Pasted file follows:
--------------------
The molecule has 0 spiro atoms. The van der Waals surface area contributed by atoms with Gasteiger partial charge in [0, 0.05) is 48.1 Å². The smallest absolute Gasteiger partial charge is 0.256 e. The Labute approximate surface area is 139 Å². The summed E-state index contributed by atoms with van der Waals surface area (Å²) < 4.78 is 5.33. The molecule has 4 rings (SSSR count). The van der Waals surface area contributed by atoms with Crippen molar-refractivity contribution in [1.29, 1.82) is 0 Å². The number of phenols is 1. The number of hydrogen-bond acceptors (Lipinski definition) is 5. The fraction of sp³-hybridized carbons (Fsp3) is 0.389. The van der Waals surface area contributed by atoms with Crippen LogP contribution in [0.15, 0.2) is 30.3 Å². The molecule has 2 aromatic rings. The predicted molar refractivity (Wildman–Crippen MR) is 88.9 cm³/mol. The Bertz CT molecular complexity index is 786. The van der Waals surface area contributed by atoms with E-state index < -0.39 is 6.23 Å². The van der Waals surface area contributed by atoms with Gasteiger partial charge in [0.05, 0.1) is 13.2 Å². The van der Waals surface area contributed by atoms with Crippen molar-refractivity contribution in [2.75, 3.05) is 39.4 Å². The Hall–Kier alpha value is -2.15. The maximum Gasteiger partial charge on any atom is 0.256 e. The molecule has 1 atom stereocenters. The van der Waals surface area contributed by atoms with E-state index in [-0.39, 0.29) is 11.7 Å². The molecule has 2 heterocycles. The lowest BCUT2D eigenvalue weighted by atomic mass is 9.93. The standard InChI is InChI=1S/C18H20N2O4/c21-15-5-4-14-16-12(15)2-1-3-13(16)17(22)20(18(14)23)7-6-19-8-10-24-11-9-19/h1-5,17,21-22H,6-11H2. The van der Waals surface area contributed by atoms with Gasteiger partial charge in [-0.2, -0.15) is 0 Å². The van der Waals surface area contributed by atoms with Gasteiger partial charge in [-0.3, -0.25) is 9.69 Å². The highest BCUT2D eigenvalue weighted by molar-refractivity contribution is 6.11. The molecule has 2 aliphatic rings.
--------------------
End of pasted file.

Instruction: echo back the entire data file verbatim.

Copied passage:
The molecule has 0 spiro atoms. The van der Waals surface area contributed by atoms with Gasteiger partial charge in [0, 0.05) is 48.1 Å². The smallest absolute Gasteiger partial charge is 0.256 e. The Labute approximate surface area is 139 Å². The summed E-state index contributed by atoms with van der Waals surface area (Å²) < 4.78 is 5.33. The molecule has 4 rings (SSSR count). The van der Waals surface area contributed by atoms with Crippen molar-refractivity contribution in [1.29, 1.82) is 0 Å². The number of phenols is 1. The number of hydrogen-bond acceptors (Lipinski definition) is 5. The fraction of sp³-hybridized carbons (Fsp3) is 0.389. The van der Waals surface area contributed by atoms with Crippen LogP contribution in [0.15, 0.2) is 30.3 Å². The molecule has 2 aromatic rings. The predicted molar refractivity (Wildman–Crippen MR) is 88.9 cm³/mol. The Bertz CT molecular complexity index is 786. The van der Waals surface area contributed by atoms with E-state index < -0.39 is 6.23 Å². The van der Waals surface area contributed by atoms with Gasteiger partial charge in [0.05, 0.1) is 13.2 Å². The van der Waals surface area contributed by atoms with Crippen molar-refractivity contribution in [2.75, 3.05) is 39.4 Å². The Hall–Kier alpha value is -2.15. The maximum Gasteiger partial charge on any atom is 0.256 e. The molecule has 1 atom stereocenters. The van der Waals surface area contributed by atoms with E-state index in [-0.39, 0.29) is 11.7 Å². The molecule has 2 heterocycles. The lowest BCUT2D eigenvalue weighted by atomic mass is 9.93. The standard InChI is InChI=1S/C18H20N2O4/c21-15-5-4-14-16-12(15)2-1-3-13(16)17(22)20(18(14)23)7-6-19-8-10-24-11-9-19/h1-5,17,21-22H,6-11H2. The van der Waals surface area contributed by atoms with Gasteiger partial charge in [-0.2, -0.15) is 0 Å². The van der Waals surface area contributed by atoms with Gasteiger partial charge in [-0.3, -0.25) is 9.69 Å². The highest BCUT2D eigenvalue weighted by molar-refractivity contribution is 6.11. The molecule has 2 aliphatic rings.